There was a cage next to the casket.
As a pastor, I’ve officiated a fair number of funerals and graveside services, but this odd item was a first for me. When I asked the funeral home director, he confided that this was a special service provided for families upon request; he spoke these words with a funeral-whisper somberness that nonetheless failed to disguise his excitement.
The cage was wire, the dimensions of a largeish mailbox, and covered with a cloth. Within, it was clear that something was moving. My imagination didn’t have a category for this. Did someone bring this poor woman’s cat to the funeral?
After my short readings, pronouncements, and prayer, the director escorted the mourners from the funeral tent into the open and began a carefully-memorized script delivered in a genteel Southern-accent. As a symbol of “our dearly departed arriving safely into the arms of Heaven, having slipped the surly bonds of Earth,” three white doves would be released as a representation of the Father, Son, and Holy Spirit, followed by a fourth dove rising to meet them, a picture of our dearly departed “newly freed from the bondage of this world, and now seeking her way to eternal glory.” The script continued: “And behold, ye family and friends, as this Trinitarian flock meets the freed soul in the air to guide our loved one to her heavenly home.”
As a birder, you might think I was excited by this symbolic ceremony. Instead, if I’m honest, my inner theologian probably gave an eye roll. Aside from the Trinitarian misrepresentations (only the Holy Spirit gets dove-status, right?) and the Plato-inspired body-as-the-prison-house-of-the-soul motif, the whole moment just felt heavy on the cheese factor. But I stood respectfully. At least it’s not a cat.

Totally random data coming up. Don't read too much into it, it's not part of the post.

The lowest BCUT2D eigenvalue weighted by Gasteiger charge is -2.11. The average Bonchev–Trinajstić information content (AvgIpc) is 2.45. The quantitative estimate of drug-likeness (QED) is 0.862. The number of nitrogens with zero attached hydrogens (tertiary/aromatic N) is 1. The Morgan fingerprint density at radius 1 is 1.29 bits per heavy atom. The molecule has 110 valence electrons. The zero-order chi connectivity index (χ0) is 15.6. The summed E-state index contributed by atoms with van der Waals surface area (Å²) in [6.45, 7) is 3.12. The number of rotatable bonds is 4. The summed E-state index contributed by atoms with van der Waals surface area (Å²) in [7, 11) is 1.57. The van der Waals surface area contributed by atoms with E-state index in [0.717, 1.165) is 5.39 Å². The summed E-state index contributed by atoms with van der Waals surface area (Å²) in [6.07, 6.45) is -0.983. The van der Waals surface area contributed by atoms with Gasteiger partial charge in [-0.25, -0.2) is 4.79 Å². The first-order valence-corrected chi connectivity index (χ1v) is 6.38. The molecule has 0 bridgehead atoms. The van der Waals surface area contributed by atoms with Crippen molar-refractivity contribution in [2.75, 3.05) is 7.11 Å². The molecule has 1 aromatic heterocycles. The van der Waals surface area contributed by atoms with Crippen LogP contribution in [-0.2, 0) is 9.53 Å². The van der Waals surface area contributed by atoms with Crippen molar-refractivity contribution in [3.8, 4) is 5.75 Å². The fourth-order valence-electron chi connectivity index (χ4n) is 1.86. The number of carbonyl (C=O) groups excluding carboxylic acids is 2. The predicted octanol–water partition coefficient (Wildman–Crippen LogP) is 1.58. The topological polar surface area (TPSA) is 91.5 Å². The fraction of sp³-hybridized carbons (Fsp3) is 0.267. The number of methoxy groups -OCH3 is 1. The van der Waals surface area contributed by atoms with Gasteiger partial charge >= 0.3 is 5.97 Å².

An attendant hit play on an audio track, and classical music swelled. The three faux-Trinity doves launched high in unison and took up a wide circling formation, maybe a hundred feet above us. Then, after another scripted sentence naming the deceased, the director released the fourth bird. It rose in a purposeful flutter of white feathers and joined the orbit, quickly closing the distance with the others. The four birds merged into one flight path, circling once more as the music swelled on queue. And then they were gone, turning due south and disappearing over the tree tops.
I found myself genuinely clapping along with the crowd, even brushing back a tear. It was moving, cheese notwithstanding. And after the ceremony, I peppered the director with a host of questions. How do you train three birds to circle a cemetery? How do they know to wait for the fourth bird? How many bird-quartets have you released into the wild to fend for themselves? Has a stray hawk ever literally “stolen the show”?
I was thankful to learn that these doves were actually homing pigeons, not abandoned to the woods but rather homeward bound, flying back to their roost about thirty miles south. When released, they naturally circle the area in order to get their bearings, engaging their inner GPS. After a couple of laps, their brain locks in their destination with absolute precision; they’re home in time for dinner, and ready for the next ceremony.
The Pigeon’s Fall from Grace
This was my first encounter with the phenomenon of a homing pigeon. But mankind has been harnessing the power of the pigeon for at least 5000 years. “Wherever civilization has flourished, there the pigeon has thrived, and the higher the civilization, usually the higher the regard for the pigeon.” If you think that quote must have been written by someone with an over-inflated view of pigeons, you’re probably right; Wendell Mitchell Levi was the first lieutenant in charge of the pigeon brigade for the U.S. Army Signal Corps in World War I. Yes, our Armed Forces had a pigeon brigade. In fact, so did the Germans. And not to be outdone, the British had both a pigeon unit and an anti-pigeon unit—Peregrine Falcons that were trained to intercept German birds. Pigeons in both world wars were given medals for key missions, and some of them figured prominently into the outcome of battles, like the famous bird Cher Ami, who saved 194 soldiers—the Lost Battalion—in the Argonne in 1918 by successfully delivering this message to high command: “We are along the road parallel to 276.4. Our own artillery is dropping a barrage directly on us. For heaven’s sake, stop it!” Cher Ami took a German bullet and lost a leg, but received the Croix de Guerre medal for his mission, and gained such fame that today his stuffed one-legged body sits atop a perch in the Smithsonian Museum of American History.